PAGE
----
Heir Presumptive
 
Join Date: Apr 2016
Location: London, United Kingdom
Posts: 2,227
God I don't want to know about this awful stuff. Poor Henrik is not the nicest man in the world but we know he has a tragic illness.
Reply With Quote
  #105  
Old 09-11-2017, 01:41 PM
Osipi's Avatar
Majesty
 
Join Date: Jul 2008
Location: On the west side of North up from Back, United States
Posts: 9,419
To quote Maya Angelou "When we know better, we do better".

With knowing what Henrik and the DRF are facing, we have a better understanding of what they're going through and why they're going through these difficult times.
__________________
“In my walks, every man I meet is my superior in some way, and in that I learn from him.”
~~~Ralph Waldo Emerson~~~
Reply With Quote
  #106  
Old 09-11-2017, 02:25 PM
Nobility
 
Join Date: Mar 2014
Location: Small Town, United States
Posts: 339
Personality changes can be baffling in the early stages. I now realize that my mother was already in the early stages around the time my father died. She was convinced that people were throwing stones at her house at night, and also that people (including me) were stealing from her. Strangely enough, after she was far enough along to be living in a nursing home, she became a petty thief - if she saw something she liked sitting on a tabletop, etc., she took it. After my dad died, she took some of her grieving and anger out on my husband, but when her mind was really going, she changed her tune completely. If I came to visit her alone, her first words were ''where's L. why didn't he come with you?'' It was actually kind of funny, and my husband took it well. The mind is a strange thing.
Reply With Quote
  #107  
Old 09-11-2017, 07:57 PM
AdmirerUS's Avatar
Heir Apparent
 
Join Date: May 2012
Location: Midwest, United States
Posts: 5,070
Quote:
Originally Posted by Nordic View Post
Exactly. It could be, that his family has known something was wrong but he has refused to cooperate until now. Can you even do an assessment like that without the patient cooperating?
Nordic: Just my experience, but my Dad hoarded energy and craftiness to do all he could in physical checkups to conceal his growing issues. For years. In fact, he was able to conceal a lot FROM US for even as he lived with us. He had all the right answers when the "rubber was meeting the road." He could be fully logical, articulate and calm when it suited him - at the doctor's being the best example.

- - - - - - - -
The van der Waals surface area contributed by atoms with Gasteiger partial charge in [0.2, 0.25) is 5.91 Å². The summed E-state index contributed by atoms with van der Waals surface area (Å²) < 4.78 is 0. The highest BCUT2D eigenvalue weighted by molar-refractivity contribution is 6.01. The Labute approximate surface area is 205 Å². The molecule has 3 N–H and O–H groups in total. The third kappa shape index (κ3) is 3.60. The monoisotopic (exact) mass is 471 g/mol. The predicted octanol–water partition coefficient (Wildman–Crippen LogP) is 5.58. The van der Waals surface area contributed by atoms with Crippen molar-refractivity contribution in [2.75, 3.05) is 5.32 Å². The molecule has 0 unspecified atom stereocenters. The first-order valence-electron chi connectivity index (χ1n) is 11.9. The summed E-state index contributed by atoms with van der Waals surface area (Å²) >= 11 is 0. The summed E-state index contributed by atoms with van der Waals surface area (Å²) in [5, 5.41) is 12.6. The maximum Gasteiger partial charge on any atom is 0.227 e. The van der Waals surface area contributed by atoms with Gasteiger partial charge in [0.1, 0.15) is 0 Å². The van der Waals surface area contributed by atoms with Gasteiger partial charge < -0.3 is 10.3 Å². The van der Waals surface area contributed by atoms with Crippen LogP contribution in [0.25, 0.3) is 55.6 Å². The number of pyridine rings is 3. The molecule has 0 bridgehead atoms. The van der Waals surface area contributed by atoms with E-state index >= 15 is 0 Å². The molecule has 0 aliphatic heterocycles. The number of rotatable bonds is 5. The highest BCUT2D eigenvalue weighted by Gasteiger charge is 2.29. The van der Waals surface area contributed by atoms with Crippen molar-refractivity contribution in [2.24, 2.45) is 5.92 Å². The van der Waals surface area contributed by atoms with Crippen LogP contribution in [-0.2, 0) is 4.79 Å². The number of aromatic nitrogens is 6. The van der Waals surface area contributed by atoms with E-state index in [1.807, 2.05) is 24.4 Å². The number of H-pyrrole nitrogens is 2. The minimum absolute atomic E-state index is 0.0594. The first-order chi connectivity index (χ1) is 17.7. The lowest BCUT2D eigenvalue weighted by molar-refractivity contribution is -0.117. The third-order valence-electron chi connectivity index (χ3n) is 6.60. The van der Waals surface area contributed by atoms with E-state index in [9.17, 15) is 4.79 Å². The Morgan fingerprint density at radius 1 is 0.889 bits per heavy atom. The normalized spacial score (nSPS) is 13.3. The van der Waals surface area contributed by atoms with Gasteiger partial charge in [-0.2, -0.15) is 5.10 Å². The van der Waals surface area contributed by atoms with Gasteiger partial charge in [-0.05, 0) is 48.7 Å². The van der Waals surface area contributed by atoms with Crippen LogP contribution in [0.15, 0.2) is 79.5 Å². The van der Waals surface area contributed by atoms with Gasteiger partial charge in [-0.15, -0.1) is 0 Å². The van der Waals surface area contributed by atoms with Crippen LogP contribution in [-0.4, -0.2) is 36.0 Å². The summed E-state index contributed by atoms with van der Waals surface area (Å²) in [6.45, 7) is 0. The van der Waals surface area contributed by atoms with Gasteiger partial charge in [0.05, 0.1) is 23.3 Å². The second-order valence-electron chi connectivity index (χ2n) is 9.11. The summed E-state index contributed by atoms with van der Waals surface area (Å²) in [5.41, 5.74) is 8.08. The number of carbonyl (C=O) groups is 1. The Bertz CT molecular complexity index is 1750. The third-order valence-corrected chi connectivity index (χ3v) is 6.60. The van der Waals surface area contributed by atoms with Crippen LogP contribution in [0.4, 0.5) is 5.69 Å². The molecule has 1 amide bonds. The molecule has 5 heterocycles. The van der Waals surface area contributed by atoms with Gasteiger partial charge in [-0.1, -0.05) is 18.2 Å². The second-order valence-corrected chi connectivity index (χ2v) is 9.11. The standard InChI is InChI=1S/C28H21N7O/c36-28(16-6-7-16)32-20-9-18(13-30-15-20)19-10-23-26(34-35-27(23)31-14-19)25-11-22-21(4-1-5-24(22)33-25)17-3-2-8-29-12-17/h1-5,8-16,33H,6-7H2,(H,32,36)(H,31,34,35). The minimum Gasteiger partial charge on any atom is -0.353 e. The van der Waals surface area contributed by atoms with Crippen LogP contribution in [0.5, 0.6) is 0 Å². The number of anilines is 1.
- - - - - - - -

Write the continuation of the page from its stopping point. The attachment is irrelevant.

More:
Sure, we knew there were problems, but he was fully functioning and making fairly good choices, even as he was being fairly awful about some things. And he used crankiness as a shield. He would insult us (quite intelligently, I'd point out) until we let up trying to figure out how to best help him.

We never knew how bad things were until one evening when he lost use of his legs, then recovered from that after the fire department showed up and then lost the ability again the next day. It was the physical degradation of this disease that follows the the social issues that brought things to a crisis.

Again, I ask anyone who has not lived through this disease to just ease off and quit evaluating the actions and reactions of the royal family. There are no easy solutions. There are few obvious signposts to follow. It's different which each onset of disease. We lose nothing if we are generous with public figures who just possibly might be physically and/or mentally ill. Gosh knows, I hope people are generous with me as I age.
__________________
"And the tabloid press will be a pain in the ass, as usual." - Royal Norway
Reply With Quote
  #108  
Old 09-11-2017, 08:27 PM
Heir Presumptive
 
Join Date: Aug 2007
Location: Spring Hill, United States
Posts: 2,883
Quote:
Originally Posted by Elenath View Post
I think laws in Denmark and The Netherlands are not that different and my family are in the same position as the DRF. We believe my father has onset dimentia but he refuses to see his doctor. And his doctor refusus to examine him unless he gives consent. Things would be different if it were a medical necessity but it isn’t. This “limbo” doesn’t change untill dimentia gets so bad he becomes a danger to himself and those around him. At that point the courts would need to get involved. Frustrating to see...
As there is nothing that they can do to change the outcome, there is little incentive to abrogate a persons rights to make their own decisions, until they totally cannot do thus.
Reply With Quote
  #109  
Old 09-11-2017, 09:37 PM
MARG's Avatar
Majesty
 
Join Date: Aug 2005
Location: Christchurch, New Zealand
Posts: 6,851